Formula 1 – Simulation helping F1 avoid ‘bad old days’ of ‘knee-jerk’ decisions

Formula 1 – Simulation helping F1 avoid ‘bad old days’ of ‘knee-jerk’ decisions


Formula 1 technical director Pat Symonds feels simulation is helping the sport’s bosses get away from the “bad old days” of making “knee-jerk” rule changes without proper trials and evidence.

Symonds is part of the technical team working under managing director Ross Brawn at F1 to evaluate possible changes to the sport in the future, having linked up with the sport’s commercial rights holder towards the end of 2017.

F1 officials are currently working to find ways to improve the racing product and consider potential rule changes, with widespread changes anticipated for 2021.

Speaking at Autosport International in Birmingham last week, Symonds explained how simulation has become a key part of F1’s considerations moving forward, taking the use of different grid formations as one example.

“Things are very fundamentally different in F1 now. When we make changes they’ve got to be based on evidence,” Symonds said.

“We do want to make our decisions based on evidence and sometimes that’s quite difficult. Looking at the grid layout, in the ‘60s, there were a lot of cars side by side and over the years we’ve moved to this eight metre staggered grid formation.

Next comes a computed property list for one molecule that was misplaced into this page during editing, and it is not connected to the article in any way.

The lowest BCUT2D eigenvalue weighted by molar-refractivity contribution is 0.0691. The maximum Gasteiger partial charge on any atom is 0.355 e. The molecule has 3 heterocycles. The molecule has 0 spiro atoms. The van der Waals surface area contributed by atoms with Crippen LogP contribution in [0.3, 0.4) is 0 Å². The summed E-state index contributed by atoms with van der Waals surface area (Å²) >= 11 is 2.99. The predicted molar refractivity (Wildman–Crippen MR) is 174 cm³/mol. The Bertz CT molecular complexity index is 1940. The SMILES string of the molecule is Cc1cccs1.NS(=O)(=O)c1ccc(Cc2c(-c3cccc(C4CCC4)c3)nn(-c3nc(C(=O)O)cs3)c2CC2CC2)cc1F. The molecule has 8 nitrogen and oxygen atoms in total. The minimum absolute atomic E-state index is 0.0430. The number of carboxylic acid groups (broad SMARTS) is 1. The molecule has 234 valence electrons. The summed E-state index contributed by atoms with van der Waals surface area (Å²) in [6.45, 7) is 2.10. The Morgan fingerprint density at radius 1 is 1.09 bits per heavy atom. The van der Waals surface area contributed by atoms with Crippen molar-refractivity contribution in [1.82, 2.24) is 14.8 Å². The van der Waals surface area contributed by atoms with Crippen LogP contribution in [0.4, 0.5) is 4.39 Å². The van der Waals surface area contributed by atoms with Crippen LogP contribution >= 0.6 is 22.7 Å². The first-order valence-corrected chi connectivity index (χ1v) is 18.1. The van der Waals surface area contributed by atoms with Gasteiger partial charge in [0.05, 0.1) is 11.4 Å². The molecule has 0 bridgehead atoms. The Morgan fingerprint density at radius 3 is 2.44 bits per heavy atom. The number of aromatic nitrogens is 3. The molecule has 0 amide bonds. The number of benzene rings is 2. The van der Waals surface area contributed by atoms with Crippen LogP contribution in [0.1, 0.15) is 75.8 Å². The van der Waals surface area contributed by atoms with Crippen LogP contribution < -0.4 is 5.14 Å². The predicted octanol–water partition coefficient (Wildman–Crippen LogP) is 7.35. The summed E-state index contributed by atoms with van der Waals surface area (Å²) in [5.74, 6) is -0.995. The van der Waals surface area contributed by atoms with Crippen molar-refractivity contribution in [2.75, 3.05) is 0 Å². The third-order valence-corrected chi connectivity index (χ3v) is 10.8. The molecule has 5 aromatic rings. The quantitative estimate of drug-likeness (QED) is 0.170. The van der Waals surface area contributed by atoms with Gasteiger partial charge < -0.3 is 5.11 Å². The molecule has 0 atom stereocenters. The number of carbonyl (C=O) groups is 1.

“We ask ourselves the question, what would happen if we move the cars closer together and have them side-by-side again, maybe two by two. Would we get a more exciting first lap with closer racing or would we just get more accidents?

“When you want to simulate something like that for a physics problem, you get a trivial answer. If you start cars closer together and they accelerate at the same rate, they arrive at the first corner together, that’s not what you want to know.

“What we want to know is what’s going to happen, so we build a simulation to use as artificial intelligence but so we can also put a human in. So we can actually have 19 AI cars racing one human and then we can start to run say 50 races.

“We can say ‘OK when we did this to the grid, we got three percent more accidents, we got five percent more passes, we got 20 percent more side-by-side action.’”

Symonds explained that he feels more evidence-driven decisions will help F1 avoid making snap calls, such as the decision to switch to knock-out qualifying at the start of the 2016 season (pictured above) which was reversed after two races.

“We can make more rational decisions rather than knee-jerk,” Symonds said.

“I think everyone remembers the farce of 2016 qualifying when just a few weeks before the start of the season someone decided to change the qualifying format.

“Even though the teams said ‘this isn’t going to work and is wrong,’ it still went ahead.

“We want to get away from those bad old days and work in a more scientific manner.”



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